About Me

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I'm a radiologist and writing helps me make sense of the world.

"My method is to take the utmost trouble to find the right thing to say, and then to say it with the utmost levity" -George Bernard Shaw

Thursday 15 October 2020

Defeating Existential Angst

 “There is no greater agony than bearing an untold story inside you” Maya Angelou

The above quote comes the 1969 coming-of-age book I Know Why the Caged Bird Sings. In this million-copy selling autobiography, American poet and author Maya Angelou documents her early years. She tells how she used literacy and the power of words to help cope with her bewildering world, using books as a refuge from a traumatic life.

I’d be lying if I said I'd shared the traumas of Angelou’s life. By comparison, I feel pampered and distinctly privileged. But I do use books as a refuge. I’ve always loved losing myself in a good book. They’ve long been a salve for my soul. My idea of heaven is an endless library with a comfy chair. And possibly an always-full decanter of 18 year old Glenlivet.

Despite my lack of true privations à la Angelou, I do find myself baffled more frequently than I’d care to mention. The practice of radiology is rather puzzling at times. In fact, the modern world is frequently perplexing. I used to sometimes wish that I lived in a simpler time but of course simpler times don’t exist. Simpler times are an illusion. They only exist when you don’t understand how complex the world has always been.

The Fractal of Life

And so, as one grows older, the complexity of life reveals itself in all its fractal glory. I’m eternally curious. I’ve always enjoyed looking very hard at a common topic, viewing it from all angles and then trying to peel back the layers to see what lies beneath. It is amazing what you find. Just occasionally I learn something new that is genuinely worthwhile; I understand something that has previously puzzled me. But more often I learn that there is no single correct answer, just differing opinions.

Insight comes when you make genuine reasoned choices. Each increment in knowledge and each insight is a small step. Each of these small steps are transformative. You aren’t quite the same person afterwards. These insights, these revelations, these considered thoughts are my untold stories. I share them like an excited child, eager to tell others. To bottle them up would be, in Angelou’s words, agony. Hence my multiple columns for this blog and elsewhere.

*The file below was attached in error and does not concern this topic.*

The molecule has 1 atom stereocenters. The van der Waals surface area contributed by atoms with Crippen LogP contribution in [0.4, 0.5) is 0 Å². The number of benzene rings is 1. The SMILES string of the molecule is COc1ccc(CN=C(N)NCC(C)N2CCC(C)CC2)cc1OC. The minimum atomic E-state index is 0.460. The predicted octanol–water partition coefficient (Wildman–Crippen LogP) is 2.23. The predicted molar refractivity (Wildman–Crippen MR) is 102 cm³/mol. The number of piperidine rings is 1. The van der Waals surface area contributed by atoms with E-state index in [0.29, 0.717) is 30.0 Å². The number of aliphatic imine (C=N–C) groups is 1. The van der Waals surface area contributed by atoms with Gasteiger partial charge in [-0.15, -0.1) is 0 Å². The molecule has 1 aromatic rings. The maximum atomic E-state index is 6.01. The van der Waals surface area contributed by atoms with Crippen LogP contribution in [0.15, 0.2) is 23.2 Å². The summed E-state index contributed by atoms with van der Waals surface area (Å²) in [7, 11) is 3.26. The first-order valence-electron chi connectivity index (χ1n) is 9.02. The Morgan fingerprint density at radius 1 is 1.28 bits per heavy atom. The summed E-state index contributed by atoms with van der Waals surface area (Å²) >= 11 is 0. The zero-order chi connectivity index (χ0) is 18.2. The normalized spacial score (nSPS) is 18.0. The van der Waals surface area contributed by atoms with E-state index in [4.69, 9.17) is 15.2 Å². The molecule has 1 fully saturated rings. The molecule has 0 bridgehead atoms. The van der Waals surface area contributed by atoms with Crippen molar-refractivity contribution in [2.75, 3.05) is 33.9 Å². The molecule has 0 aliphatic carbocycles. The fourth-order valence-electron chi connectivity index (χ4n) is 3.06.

Over the last seven years my insights have crystallised out in the form of ‘The Rules of Radiology’. Regular readers will have noticed I’ve written 100 of these aphorisms. This coincided with a period of life where I started ruminating more deeply than before. I think mid life crisis is a bit dramatic but I will admit there has been an existential element to it. I wasn’t depressed but I was starting to burnout. It prompted me to wonder more and more about life.

I was telling this to an old pal who nodded in recognition and said, “You begin to think more about your eulogy than your obituary”. Obituaries are about your achievements. But achievements fade and disappear unless they were truly remarkable. Eulogies tell what sort of person you were and how you made other people feel.

A Creative Solution

I wanted a practical solution this mid-life dip. I needed something that wasn’t illegal, fattening, or incompatible with staying married. Something creative, I reasoned. But I’ve not got an artistic bone in my body or any practical skill in my hands. Benjamin Franklin said, “If you would not be forgotten as soon as you are dead and rotten, either write things worth the reading or do things worth the writing”: I chose the former. Given that my previous writings have been reasonably popular, it made sense to continue in the same vein by writing a book.